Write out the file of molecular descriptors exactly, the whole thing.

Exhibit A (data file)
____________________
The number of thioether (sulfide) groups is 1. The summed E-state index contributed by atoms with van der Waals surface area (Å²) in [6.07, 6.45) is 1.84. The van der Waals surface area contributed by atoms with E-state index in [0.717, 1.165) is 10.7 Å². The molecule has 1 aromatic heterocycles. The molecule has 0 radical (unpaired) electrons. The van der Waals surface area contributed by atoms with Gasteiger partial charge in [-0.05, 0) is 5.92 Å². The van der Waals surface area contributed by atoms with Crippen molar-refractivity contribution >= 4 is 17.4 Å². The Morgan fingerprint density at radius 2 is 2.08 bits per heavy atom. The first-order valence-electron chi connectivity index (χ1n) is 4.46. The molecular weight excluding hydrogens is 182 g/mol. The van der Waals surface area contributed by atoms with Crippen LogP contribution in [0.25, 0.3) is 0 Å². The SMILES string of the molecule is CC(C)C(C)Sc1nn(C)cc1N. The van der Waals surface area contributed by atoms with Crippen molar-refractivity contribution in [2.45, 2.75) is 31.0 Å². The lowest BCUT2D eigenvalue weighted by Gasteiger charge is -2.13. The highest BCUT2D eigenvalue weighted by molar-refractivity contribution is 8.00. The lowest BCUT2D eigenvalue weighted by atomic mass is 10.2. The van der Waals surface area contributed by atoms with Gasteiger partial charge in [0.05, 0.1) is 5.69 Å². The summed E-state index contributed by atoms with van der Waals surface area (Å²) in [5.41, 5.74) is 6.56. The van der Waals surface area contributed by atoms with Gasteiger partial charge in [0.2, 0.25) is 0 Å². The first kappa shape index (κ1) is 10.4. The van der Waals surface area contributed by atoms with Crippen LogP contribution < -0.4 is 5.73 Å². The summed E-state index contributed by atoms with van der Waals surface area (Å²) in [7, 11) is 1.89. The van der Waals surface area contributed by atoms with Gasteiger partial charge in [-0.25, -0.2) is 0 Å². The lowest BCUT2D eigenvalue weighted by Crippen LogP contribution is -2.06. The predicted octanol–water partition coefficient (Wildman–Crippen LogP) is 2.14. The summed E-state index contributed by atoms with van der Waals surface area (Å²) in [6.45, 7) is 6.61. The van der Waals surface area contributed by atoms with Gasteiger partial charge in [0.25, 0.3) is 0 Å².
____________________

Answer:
The number of thioether (sulfide) groups is 1. The summed E-state index contributed by atoms with van der Waals surface area (Å²) in [6.07, 6.45) is 1.84. The van der Waals surface area contributed by atoms with E-state index in [0.717, 1.165) is 10.7 Å². The molecule has 1 aromatic heterocycles. The molecule has 0 radical (unpaired) electrons. The van der Waals surface area contributed by atoms with Gasteiger partial charge in [-0.05, 0) is 5.92 Å². The van der Waals surface area contributed by atoms with Crippen molar-refractivity contribution >= 4 is 17.4 Å². The Morgan fingerprint density at radius 2 is 2.08 bits per heavy atom. The first-order valence-electron chi connectivity index (χ1n) is 4.46. The molecular weight excluding hydrogens is 182 g/mol. The van der Waals surface area contributed by atoms with Crippen LogP contribution in [0.25, 0.3) is 0 Å². The SMILES string of the molecule is CC(C)C(C)Sc1nn(C)cc1N. The van der Waals surface area contributed by atoms with Crippen molar-refractivity contribution in [2.45, 2.75) is 31.0 Å². The lowest BCUT2D eigenvalue weighted by Gasteiger charge is -2.13. The highest BCUT2D eigenvalue weighted by molar-refractivity contribution is 8.00. The lowest BCUT2D eigenvalue weighted by atomic mass is 10.2. The van der Waals surface area contributed by atoms with Gasteiger partial charge in [0.05, 0.1) is 5.69 Å². The summed E-state index contributed by atoms with van der Waals surface area (Å²) in [5.41, 5.74) is 6.56. The van der Waals surface area contributed by atoms with Gasteiger partial charge in [0.2, 0.25) is 0 Å². The first kappa shape index (κ1) is 10.4. The van der Waals surface area contributed by atoms with Crippen LogP contribution < -0.4 is 5.73 Å². The summed E-state index contributed by atoms with van der Waals surface area (Å²) in [7, 11) is 1.89. The van der Waals surface area contributed by atoms with Gasteiger partial charge in [-0.25, -0.2) is 0 Å². The lowest BCUT2D eigenvalue weighted by Crippen LogP contribution is -2.06. The predicted octanol–water partition coefficient (Wildman–Crippen LogP) is 2.14. The summed E-state index contributed by atoms with van der Waals surface area (Å²) in [6.45, 7) is 6.61. The van der Waals surface area contributed by atoms with Gasteiger partial charge in [0.25, 0.3) is 0 Å².